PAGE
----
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Fur is for Animals

Latest News - 8 February 2015
Fur is flying off the shelves of retail giants — but not because people are buying. The world's largest fashion retailer, Inditex, announced this week that it was banning the sale of angora fur across its 6,200 stores around the world. The Spanish multinational company, which owns brands like Zara and Massimo Dutti, made the announcement in response to protests from animal advocates over the cruel way angora is made, the Guardian reports. To read more, click https://www.thedodo.com/largest-retailer-angora-ban-980336389.html

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We are partnering CFAF (Change for Animals Foundation) and ACRES (Animal Concerns Research and Education Society) to raise public awareness about the cruelty inherent in all fur production and to encourage supporters to urge retailers in the country to stop selling products containing fur. By ending the demand for fur, we can stop its production, and in doing so, prevent the suffering of millions of animals every year.

http://www.changeforanimals.org/#!fur/c20ph

Ten things everyone should know about fur

How to tell the difference between real and fake fur


Fur farming and harvesting causes extreme suffering to the animals whose pelts adorn coats, cardigans, bags and shoes. Yet the fashion item continues to be splashed across fashion magazines, catwalks and boutiques (even in sunny Singapore). Fur-trimmed items - such as cardigans and bags rather than full fur coats - are also pushing up the demand for fur.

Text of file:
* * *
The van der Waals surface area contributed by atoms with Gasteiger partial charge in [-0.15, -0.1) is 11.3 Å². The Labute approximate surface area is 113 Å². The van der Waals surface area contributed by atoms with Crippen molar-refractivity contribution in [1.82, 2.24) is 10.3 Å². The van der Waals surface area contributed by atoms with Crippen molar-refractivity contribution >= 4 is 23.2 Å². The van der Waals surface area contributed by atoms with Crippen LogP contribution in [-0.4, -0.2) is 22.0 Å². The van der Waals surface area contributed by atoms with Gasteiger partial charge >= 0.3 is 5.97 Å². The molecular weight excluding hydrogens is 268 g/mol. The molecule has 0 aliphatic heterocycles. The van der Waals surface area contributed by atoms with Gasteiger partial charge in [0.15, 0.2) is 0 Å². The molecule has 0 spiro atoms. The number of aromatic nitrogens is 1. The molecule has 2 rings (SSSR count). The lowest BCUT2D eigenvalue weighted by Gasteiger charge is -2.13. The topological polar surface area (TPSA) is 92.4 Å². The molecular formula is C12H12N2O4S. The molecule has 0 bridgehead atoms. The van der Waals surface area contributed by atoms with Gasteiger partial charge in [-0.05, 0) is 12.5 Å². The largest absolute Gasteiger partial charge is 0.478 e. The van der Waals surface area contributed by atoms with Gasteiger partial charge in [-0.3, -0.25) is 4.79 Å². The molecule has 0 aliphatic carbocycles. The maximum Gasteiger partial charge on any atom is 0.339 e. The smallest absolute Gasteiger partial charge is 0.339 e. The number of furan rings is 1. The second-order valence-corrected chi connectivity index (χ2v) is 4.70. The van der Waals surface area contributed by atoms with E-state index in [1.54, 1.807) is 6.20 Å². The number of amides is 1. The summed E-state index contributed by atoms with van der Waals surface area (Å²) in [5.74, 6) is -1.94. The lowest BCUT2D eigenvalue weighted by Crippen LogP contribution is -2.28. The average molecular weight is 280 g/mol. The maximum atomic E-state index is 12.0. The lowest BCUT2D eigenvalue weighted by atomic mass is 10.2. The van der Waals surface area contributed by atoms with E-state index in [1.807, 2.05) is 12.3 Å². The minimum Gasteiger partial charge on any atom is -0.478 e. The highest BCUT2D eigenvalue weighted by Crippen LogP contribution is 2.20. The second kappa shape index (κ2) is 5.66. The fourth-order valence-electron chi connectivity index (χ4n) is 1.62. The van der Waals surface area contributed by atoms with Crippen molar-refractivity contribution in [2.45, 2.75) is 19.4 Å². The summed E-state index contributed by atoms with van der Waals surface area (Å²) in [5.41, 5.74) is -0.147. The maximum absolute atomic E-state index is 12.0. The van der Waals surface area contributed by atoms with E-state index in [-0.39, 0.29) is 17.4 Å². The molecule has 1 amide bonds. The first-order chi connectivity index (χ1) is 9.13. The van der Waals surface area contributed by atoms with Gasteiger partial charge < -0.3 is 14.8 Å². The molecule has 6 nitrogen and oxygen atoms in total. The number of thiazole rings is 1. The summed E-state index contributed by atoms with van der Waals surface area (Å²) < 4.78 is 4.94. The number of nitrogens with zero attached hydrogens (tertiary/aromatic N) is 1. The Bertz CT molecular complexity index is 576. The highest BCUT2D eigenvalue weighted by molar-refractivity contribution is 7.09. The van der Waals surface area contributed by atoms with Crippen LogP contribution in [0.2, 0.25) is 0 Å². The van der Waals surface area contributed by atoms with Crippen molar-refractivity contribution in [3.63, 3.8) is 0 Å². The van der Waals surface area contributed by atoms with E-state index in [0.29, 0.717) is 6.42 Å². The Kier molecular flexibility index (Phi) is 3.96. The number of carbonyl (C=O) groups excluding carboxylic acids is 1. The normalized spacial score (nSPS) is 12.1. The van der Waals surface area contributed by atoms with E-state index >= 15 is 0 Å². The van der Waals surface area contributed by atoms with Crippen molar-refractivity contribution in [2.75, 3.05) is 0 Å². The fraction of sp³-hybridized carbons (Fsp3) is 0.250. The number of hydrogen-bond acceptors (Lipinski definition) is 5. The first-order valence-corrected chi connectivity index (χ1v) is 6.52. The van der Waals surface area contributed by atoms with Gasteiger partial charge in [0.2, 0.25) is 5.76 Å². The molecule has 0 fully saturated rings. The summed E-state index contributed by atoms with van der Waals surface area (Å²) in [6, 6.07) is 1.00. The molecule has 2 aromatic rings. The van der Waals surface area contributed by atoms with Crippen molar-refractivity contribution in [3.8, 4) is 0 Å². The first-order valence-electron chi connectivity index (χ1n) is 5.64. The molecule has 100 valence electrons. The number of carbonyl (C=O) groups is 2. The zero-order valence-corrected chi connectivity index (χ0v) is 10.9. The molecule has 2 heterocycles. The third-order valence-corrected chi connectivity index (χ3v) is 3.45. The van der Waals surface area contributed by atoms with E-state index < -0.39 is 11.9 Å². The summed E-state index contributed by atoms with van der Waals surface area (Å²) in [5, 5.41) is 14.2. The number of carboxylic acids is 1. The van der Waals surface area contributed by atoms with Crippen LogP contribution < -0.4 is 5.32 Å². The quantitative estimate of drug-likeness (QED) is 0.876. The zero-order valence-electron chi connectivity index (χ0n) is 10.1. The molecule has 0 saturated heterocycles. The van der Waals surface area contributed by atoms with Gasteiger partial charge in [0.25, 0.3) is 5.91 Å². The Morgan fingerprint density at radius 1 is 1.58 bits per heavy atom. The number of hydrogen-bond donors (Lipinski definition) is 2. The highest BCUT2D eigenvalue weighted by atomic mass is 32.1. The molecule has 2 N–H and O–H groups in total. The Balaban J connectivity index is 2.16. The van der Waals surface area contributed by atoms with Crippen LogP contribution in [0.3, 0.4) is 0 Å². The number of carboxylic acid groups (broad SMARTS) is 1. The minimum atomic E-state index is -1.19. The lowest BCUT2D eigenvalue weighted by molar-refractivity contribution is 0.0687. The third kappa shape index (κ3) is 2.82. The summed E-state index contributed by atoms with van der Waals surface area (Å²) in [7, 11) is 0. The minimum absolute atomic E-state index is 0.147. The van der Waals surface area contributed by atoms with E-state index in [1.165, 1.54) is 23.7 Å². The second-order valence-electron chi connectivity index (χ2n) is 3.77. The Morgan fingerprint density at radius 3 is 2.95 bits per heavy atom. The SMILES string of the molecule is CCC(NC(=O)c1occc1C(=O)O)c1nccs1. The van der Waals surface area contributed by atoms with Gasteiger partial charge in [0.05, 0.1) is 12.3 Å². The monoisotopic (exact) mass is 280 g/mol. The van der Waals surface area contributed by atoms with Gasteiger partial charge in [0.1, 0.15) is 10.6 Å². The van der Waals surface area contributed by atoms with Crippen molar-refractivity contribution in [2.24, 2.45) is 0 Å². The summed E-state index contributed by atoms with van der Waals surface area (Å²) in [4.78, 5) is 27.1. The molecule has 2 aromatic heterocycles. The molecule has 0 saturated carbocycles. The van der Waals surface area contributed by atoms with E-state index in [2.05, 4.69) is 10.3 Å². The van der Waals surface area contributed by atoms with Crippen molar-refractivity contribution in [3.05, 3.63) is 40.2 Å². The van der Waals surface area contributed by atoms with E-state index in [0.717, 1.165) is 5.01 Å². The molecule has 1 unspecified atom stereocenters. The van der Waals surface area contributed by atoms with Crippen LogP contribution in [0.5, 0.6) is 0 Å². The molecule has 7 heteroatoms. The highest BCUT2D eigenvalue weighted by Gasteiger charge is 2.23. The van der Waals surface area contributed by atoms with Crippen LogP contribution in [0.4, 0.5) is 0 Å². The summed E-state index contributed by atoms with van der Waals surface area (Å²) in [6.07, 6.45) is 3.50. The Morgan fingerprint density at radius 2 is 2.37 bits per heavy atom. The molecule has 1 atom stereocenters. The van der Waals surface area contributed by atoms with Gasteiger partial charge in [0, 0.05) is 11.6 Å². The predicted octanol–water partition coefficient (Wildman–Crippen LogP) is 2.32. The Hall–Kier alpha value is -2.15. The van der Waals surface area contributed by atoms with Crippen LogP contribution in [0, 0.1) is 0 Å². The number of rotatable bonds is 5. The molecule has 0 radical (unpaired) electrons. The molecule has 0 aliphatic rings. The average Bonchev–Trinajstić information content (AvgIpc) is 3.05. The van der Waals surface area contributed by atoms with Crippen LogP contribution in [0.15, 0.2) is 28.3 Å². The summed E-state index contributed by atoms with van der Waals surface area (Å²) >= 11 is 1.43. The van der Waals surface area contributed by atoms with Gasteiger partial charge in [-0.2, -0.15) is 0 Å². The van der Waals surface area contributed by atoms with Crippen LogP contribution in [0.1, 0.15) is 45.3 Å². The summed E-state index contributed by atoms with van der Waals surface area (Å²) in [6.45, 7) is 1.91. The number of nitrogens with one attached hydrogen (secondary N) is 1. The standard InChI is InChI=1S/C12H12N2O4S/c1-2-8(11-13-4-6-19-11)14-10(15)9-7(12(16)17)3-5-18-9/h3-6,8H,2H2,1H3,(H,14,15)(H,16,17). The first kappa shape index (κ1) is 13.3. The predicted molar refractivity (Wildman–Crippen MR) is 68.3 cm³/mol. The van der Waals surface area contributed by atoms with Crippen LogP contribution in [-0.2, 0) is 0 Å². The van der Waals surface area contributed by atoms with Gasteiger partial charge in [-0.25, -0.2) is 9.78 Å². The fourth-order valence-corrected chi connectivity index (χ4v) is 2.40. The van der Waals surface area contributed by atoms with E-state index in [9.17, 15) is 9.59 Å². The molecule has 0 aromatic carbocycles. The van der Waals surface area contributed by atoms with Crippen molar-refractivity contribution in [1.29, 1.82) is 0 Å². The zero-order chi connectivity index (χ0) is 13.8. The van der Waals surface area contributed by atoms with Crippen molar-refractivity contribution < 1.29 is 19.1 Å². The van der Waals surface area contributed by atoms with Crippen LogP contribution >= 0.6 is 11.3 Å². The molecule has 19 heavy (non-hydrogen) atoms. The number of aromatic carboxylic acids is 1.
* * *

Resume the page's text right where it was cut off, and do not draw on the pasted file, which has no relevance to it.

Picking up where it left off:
Majority of the fur that feeds the industry comes from captive farmed animals. Animals on fur farms are confined in crippling, cramped conditions, resulting in much distress and suffering. Slaughter methods are concerned with keeping pelts intact but result in great suffering for the animals. Some are killed by genital electrocution, which causes animals the pain of a cardiac arrest while fully conscious. Others are poisoned (and die painful deaths via suffocation) or have their necks snapped.

In Asia, the fur industry is growing. Much of the fur comes from China. In recent years, undercover investigators from EAST International, based in Taiwan, toured fur farms in China. These farms are unregulated. There were foxes, minks, rabbits and other animals like dogs and cats. This is what the investigators found:

"…many animals are still alive and struggling desperately when workers flip them onto their backs or hang them up by their legs or tails to skin them. When workers on these farms begin to cut the skin and fur from an animal's leg, the free limbs kick and writhe. Workers stomp on the necks and heads of animals who struggle too hard to allow a clean cut. When the fur is finally peeled off over the animals' heads, their naked, bloody bodies are thrown onto a pile of those who have gone before them. Some are still alive, breathing in ragged gasps and blinking slowly. Some of the animals' hearts are still beating five to 10 minutes after they are skinned. One investigator recorded a skinned raccoon dog on the heap of carcasses who had enough strength to lift his bloodied head and stare into the camera."

To learn more about the fur trade:
http://www.peta.org/issues/animals-used-for-clothing/fur.aspx

In Singapore, there is simply no excuse to wear fur, even as an accessory. Exercise your right as a consumer to refuse this symbol of excessive cruelty. Please help the animals suffering in this industry by passing this information along to friends and contacts, encouraging them to say 'No' to wearing fur.

Brands like First Choice, iwannagohome, Pet Lovers Centre and most recently, Pachelbel have already taken the pledge to stop stocking fur products.